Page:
The government is enhancing Sure Start children's centres in the most disadvantaged parts of England, as research shows they benefit toddlers.
An earlier evaluation had shown less positive effects
A study by Birkbeck, University of London found children behaved better and more independent under Sure Start.
Their parents provided a better home learning environment than in areas without such Sure Start centres.
The positive effects were modest, researchers said. Ministers are funding more outreach workers and training.
Sure Start has local flexibility, but in general, services include outreach and home visiting, family support and good quality play, learning and childcare facilities.
The study, The Impact of Sure Start Local Programmes on Three Year Olds and Their Families was carried out by the National Evaluation of Sure Start Research Team at Birkbeck, University of London.
It focused on more than 9,000 three-year-olds and their families in 150 areas who initially had been studied when the children were nine months old.
These were compared with 1,879 children and their families who had taken part in a completely different study, the Millennium Cohort Study (MCS) and who lived in similar areas that did not have Sure Start.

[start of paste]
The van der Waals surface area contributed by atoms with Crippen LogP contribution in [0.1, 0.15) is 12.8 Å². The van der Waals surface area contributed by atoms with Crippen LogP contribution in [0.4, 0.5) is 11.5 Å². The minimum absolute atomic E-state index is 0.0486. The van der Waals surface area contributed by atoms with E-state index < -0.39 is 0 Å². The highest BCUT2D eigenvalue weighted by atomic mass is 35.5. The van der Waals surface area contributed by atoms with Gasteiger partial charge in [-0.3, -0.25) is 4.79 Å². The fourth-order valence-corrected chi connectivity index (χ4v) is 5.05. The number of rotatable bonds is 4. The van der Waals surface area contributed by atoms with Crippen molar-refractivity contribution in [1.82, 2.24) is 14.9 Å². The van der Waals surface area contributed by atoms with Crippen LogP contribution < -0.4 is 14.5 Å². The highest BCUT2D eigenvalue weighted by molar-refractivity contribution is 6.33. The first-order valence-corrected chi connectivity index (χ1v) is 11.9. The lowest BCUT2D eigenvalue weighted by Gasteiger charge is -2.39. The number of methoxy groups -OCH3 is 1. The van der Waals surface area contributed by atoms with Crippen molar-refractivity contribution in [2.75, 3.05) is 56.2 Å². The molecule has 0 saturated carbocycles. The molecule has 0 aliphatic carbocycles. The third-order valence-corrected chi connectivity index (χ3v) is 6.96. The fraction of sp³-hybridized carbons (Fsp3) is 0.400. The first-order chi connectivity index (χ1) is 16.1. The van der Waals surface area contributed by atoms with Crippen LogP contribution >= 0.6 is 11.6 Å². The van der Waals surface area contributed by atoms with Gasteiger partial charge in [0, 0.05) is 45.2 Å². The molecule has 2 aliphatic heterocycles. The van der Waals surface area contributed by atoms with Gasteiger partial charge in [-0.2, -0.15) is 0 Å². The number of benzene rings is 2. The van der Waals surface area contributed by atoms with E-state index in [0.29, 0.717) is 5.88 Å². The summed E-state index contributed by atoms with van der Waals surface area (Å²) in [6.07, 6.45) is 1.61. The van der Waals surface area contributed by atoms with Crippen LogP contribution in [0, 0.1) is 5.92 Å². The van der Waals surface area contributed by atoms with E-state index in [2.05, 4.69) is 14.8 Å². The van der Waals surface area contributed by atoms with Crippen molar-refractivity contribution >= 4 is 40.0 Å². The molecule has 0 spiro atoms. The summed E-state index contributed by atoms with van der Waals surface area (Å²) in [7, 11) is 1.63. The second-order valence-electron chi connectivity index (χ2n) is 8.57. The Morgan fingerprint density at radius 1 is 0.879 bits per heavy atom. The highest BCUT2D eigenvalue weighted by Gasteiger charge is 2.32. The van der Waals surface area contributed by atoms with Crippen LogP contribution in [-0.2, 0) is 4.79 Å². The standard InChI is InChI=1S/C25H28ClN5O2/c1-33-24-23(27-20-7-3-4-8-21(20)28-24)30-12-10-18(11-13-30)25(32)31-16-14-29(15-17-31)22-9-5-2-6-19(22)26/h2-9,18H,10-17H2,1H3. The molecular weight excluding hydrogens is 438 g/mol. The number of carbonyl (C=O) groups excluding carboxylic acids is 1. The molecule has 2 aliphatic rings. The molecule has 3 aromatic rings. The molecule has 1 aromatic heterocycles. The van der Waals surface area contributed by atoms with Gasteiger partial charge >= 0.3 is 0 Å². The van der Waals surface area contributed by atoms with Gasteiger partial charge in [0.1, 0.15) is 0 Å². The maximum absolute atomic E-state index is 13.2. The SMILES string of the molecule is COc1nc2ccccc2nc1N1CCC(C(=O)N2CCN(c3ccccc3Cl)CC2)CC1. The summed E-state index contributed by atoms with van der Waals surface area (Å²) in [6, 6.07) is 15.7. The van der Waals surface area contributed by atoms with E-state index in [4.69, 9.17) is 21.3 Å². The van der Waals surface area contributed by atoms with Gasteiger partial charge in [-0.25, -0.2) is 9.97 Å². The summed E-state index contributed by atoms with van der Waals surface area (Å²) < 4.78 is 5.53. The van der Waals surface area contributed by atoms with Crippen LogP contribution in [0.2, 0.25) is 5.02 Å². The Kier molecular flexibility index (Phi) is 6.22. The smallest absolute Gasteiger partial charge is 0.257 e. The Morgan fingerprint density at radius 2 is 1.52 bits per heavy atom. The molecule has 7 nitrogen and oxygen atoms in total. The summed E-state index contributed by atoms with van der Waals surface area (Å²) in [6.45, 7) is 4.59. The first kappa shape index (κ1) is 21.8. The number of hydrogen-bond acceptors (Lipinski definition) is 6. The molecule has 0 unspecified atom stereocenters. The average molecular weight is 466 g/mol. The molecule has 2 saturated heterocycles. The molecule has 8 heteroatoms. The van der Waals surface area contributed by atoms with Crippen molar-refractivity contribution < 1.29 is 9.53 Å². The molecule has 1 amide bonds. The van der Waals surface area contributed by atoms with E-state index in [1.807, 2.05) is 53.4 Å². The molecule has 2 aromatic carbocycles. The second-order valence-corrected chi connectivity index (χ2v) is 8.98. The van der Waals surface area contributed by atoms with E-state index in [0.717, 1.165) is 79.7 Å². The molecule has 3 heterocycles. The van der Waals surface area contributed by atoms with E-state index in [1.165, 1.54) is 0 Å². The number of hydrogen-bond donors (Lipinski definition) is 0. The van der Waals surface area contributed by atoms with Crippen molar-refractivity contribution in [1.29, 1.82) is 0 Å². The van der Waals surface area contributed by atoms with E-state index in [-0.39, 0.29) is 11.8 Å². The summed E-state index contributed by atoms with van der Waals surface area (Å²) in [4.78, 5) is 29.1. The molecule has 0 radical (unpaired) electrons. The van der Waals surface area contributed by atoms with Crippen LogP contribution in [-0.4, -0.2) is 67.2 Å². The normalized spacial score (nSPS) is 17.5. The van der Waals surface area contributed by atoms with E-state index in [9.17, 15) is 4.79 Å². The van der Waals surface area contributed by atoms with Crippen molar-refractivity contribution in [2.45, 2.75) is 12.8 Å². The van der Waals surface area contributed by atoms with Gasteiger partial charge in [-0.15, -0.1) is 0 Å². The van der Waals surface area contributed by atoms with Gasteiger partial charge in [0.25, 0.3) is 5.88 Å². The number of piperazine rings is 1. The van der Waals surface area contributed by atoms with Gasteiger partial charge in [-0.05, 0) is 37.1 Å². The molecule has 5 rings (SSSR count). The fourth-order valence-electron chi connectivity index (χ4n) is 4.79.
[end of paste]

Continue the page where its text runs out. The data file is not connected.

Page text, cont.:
They found that the children in Sure Start areas:
- exhibited more positive social behaviour
- exhibited greater independence and self-regulation
- were more likely to have received immunisations and less likely to have had an accidental injury - though these may be due to factors other than Sure Start
- provided their children with a better home learning environment
- exhibited less negative parenting
- reported greater use of support services
The comparison was not straightforward, the study points out. The results differed "markedly" from a first evaluation by the same team.
That had indicated that the most disadvantaged families - teen parents, lone parents, jobless households - were doing less well in Sure Start areas than those who were better off.
But this new study provided "almost no evidence of adverse effects".
Their report says their cautious conclusion is that the increased benefits detected in the current study may well stem from improvements in the services being provided and the families' longer exposure to them.
Nevertheless, they say, the positive effects should not be exaggerated as all were modest.
"Clearly it will be of importance to see what the next phase of impact evaluation reveals, as it investigates the functioning of the same children included in this phase of inquiry two years later, when they are five years of age."
Speaking at the first national conference for children's centre leaders, children and families secretary Ed Balls said there was more to do and pledged additional measures.
They include two more outreach workers at each centre in the 1,500 most disadvantaged areas, a review of outreach work to clarify good practice, £7m for more training and guidance on working with black and ethnic minority families.
"Parents bring up children not the government, and this research shows that Sure Start centres can help parents give their children the best start in life," Mr Balls said.
"I want to make sure all families can benefit - which is why we are putting in place a package of measures, backed up with funding and new outreach workers to reach out to the most disadvantaged families."